Result of your search for "tradition"
A large area, totally free of traffic, with different places to explore, most of them in the open air. That's the Poble Espanyol de Barcelona, an iconic visitor attraction in the heart of Montjuïc. Every Sunday, there's a different activity: theatre, dance, music, magic, treasure hunts, etc. Throughout the year there are loads of activities to ensure you have a great day out with the family: Carnival, a Giants' Parade, a Puppet Festival, the Click and Go Fair, the Main Festival, the Medieval Fair, Christmas at the Poble, Halloween... and new additions, including a fantastic flower festival and Midsummer Eve party tailored to all the family. In short, a wide range of activities for all the family.
Seeing them rehearse and, most of all, joining in, is a thrilling experience! The human towers – castells – are one of the most authentic and unique cultural manifestations in Europe and consist of the building of human towers up to nine and ten tiers high.
Castells have been awarded World Heritage status by Unesco and are part of Catalan cultural identity while conveying values of social cohesion, solidarity and personal betterment.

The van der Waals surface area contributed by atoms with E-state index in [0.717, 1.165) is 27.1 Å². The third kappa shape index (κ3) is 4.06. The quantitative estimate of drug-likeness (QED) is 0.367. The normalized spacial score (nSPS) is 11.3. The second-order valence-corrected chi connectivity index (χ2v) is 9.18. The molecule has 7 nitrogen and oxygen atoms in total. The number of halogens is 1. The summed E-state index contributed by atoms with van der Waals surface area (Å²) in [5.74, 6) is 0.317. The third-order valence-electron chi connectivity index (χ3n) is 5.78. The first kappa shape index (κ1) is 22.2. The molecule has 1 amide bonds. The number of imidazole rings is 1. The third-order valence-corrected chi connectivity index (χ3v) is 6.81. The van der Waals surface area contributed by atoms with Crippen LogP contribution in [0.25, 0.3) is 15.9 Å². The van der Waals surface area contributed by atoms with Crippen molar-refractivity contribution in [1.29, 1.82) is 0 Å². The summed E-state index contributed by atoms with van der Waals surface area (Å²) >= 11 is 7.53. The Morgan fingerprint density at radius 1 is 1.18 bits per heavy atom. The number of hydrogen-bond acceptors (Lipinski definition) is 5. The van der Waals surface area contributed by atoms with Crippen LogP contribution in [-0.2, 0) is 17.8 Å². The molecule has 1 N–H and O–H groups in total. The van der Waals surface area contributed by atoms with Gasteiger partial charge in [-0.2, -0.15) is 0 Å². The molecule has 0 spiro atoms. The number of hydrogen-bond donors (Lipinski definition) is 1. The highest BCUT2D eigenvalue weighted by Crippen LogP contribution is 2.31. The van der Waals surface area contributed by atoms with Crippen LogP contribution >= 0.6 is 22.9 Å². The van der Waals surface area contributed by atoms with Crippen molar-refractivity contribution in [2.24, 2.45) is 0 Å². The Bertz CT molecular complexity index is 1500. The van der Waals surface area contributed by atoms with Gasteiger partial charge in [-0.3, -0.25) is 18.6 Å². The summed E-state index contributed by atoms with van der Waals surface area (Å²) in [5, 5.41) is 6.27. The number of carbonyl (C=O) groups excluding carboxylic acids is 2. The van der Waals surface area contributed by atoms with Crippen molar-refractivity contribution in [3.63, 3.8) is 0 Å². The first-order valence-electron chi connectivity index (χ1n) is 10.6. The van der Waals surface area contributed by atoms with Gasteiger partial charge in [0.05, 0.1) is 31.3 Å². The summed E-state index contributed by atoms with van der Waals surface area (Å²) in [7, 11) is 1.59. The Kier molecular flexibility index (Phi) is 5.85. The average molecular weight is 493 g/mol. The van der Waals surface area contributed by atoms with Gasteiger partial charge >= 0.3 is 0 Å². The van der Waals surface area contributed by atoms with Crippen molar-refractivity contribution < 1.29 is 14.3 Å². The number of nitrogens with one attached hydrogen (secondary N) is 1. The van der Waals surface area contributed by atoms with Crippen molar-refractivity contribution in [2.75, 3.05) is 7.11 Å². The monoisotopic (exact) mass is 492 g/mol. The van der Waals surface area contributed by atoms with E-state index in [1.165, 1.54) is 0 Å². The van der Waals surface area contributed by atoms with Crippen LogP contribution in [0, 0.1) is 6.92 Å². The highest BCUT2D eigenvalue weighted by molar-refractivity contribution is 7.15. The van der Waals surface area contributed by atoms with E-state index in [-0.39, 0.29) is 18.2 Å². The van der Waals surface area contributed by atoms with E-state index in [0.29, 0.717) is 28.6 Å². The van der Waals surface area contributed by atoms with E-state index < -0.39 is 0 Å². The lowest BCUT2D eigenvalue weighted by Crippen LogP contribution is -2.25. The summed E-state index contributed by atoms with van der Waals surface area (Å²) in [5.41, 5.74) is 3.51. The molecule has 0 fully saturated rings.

Do you want to find out about these everyday people who are able to do extraordinary things? Do you want to find out first hand what it means to be a casteller?. You'll be able to see a rehearsal and find out about the world of castellers accompanied by a member of the team. If you wish, you will also be able to join the pinya (base tier) of a tower.
Carnival, a festivity based on the lunar calendar and eagerly anticipated by Catalans, always begins on a Thursday (Fat Thursday) and ends on the following Wednesday (Ash Wednesday).
Carnival is synonymous with partying, bustling crowds, costumes, parades and so on. In short, it is a week given over to hedonism and having a good time being the forerunner to the period of fasting and deprivation represented by the Christian tradition of Lent. These days, beyond the excesses, Carnival is a light-hearted popular festival based around the crazy figure named El Rei Carnestoltes (The Carnival King). While carnival is celebrated in almost every town and village throughout Catalonia, the places that historically stand out for their particular traditions are Barcelona, Sitges, Vilanova i la Geltrú and Torelló. However, wherever you may be during the festivities, you will be able to try some of the delicious traditional Carnival dishes: the coca de llardons (flatbread with pancetta) or botifarra d'ou (pork sausage containing egg).